Julian Connerton, a football player on the Egg Harbor City Crusaders in New Jersey, wanted to show support for his mother as she battles breast cancer by wearing pink gloves during his game. When Connerton's coach told him he could not play if he wore the pink gloves rather than the required black last Saturday night, he promptly quit.

Louis Barrios, of the Crusaders Youth Athletic League Association's board of directors, said Julian’s coach, Paul Burgan, did not realize why the 12-year-old had elected to wear pink gloves, something pro players do to show support for breast cancer awareness. Players are permitted wear pink in October, which is breast cancer awareness month, but not beyond.

"It was strictly a uniform situation," Barrios said. "No one knew that there was a personal reason why the kid wanted to wear the gloves. … The game was ready to begin in minutes, and it was a communication issue. There was a storm. It was chaotic."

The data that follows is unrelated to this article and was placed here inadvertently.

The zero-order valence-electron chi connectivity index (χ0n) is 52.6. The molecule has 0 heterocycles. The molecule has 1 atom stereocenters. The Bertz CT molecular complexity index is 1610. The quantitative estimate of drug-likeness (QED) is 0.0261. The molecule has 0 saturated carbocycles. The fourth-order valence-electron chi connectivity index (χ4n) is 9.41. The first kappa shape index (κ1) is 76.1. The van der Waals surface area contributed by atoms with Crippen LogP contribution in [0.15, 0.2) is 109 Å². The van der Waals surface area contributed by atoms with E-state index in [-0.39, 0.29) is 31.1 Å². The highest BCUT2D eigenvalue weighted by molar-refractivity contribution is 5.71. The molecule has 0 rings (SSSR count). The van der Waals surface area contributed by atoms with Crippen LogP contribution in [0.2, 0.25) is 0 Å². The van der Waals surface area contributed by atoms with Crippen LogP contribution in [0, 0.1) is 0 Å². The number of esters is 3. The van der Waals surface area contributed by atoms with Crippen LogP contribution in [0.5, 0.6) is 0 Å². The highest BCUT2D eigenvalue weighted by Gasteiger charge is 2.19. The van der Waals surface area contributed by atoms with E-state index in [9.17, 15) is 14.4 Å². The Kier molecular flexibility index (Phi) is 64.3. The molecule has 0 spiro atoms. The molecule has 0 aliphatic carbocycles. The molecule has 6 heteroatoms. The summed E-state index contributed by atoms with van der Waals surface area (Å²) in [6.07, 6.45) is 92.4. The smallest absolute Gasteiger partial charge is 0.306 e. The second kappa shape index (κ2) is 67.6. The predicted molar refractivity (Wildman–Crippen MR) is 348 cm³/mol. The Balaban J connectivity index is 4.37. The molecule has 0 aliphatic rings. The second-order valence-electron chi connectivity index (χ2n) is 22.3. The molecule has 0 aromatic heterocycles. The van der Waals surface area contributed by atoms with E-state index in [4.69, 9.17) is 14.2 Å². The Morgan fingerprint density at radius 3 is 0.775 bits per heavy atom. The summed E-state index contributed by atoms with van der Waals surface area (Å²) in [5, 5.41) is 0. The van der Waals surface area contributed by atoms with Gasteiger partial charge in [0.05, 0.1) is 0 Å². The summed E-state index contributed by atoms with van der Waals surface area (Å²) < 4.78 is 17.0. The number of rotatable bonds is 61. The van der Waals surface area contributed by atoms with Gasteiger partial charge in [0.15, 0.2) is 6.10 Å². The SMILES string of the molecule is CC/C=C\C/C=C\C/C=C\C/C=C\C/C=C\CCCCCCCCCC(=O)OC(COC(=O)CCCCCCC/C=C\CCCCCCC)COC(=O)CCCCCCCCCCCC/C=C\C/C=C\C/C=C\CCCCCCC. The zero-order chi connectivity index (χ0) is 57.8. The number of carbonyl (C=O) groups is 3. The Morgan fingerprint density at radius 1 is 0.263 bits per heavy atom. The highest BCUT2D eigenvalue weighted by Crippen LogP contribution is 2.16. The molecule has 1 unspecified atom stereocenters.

Connerton's mother, Mayra Cruz-Connerton, said the coach should have known, that her condition was no secret. She said the board of directors spoke to her family and was planning to apologize during a Sunday-night meeting, but it was canceled.

Mason Wright, the athletic director of Egg Harbor, stated that gloves are part of the team's uniform, which must adhere to certain appearance standards. But whether or not color matters is debatable. "To be honest, that much detail has never come up before," Wright said.

While uniform rules are standard in sports of all ages, denying a boy the chance to support his mother by wearing pink gloves seems fairly ridiculous. The Crusaders should invite Julian back to the team, pink gloves and all.

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